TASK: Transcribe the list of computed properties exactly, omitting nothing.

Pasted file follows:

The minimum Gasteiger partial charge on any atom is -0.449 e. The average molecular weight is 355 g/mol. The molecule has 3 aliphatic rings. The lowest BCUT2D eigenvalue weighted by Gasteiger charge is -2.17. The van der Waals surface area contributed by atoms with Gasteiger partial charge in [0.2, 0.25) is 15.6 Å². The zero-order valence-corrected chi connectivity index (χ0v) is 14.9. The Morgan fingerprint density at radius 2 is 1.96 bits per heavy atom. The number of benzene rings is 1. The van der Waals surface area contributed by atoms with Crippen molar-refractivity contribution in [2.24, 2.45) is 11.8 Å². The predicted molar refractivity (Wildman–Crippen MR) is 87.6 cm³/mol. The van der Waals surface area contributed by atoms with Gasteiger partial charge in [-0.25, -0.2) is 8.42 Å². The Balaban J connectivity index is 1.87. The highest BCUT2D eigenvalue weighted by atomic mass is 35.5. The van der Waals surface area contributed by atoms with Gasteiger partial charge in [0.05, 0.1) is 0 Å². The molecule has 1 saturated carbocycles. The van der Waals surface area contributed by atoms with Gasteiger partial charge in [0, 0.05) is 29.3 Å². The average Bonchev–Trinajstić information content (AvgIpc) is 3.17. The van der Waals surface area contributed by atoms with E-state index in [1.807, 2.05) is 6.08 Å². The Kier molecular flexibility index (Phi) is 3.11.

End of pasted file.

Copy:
The minimum Gasteiger partial charge on any atom is -0.449 e. The average molecular weight is 355 g/mol. The molecule has 3 aliphatic rings. The lowest BCUT2D eigenvalue weighted by Gasteiger charge is -2.17. The van der Waals surface area contributed by atoms with Gasteiger partial charge in [0.2, 0.25) is 15.6 Å². The zero-order valence-corrected chi connectivity index (χ0v) is 14.9. The Morgan fingerprint density at radius 2 is 1.96 bits per heavy atom. The number of benzene rings is 1. The van der Waals surface area contributed by atoms with Crippen molar-refractivity contribution in [2.24, 2.45) is 11.8 Å². The predicted molar refractivity (Wildman–Crippen MR) is 87.6 cm³/mol. The van der Waals surface area contributed by atoms with Gasteiger partial charge in [-0.25, -0.2) is 8.42 Å². The Balaban J connectivity index is 1.87. The highest BCUT2D eigenvalue weighted by atomic mass is 35.5. The van der Waals surface area contributed by atoms with Gasteiger partial charge in [0.05, 0.1) is 0 Å². The molecule has 1 saturated carbocycles. The van der Waals surface area contributed by atoms with Gasteiger partial charge in [0, 0.05) is 29.3 Å². The average Bonchev–Trinajstić information content (AvgIpc) is 3.17. The van der Waals surface area contributed by atoms with E-state index in [1.807, 2.05) is 6.08 Å². The Kier molecular flexibility index (Phi) is 3.11.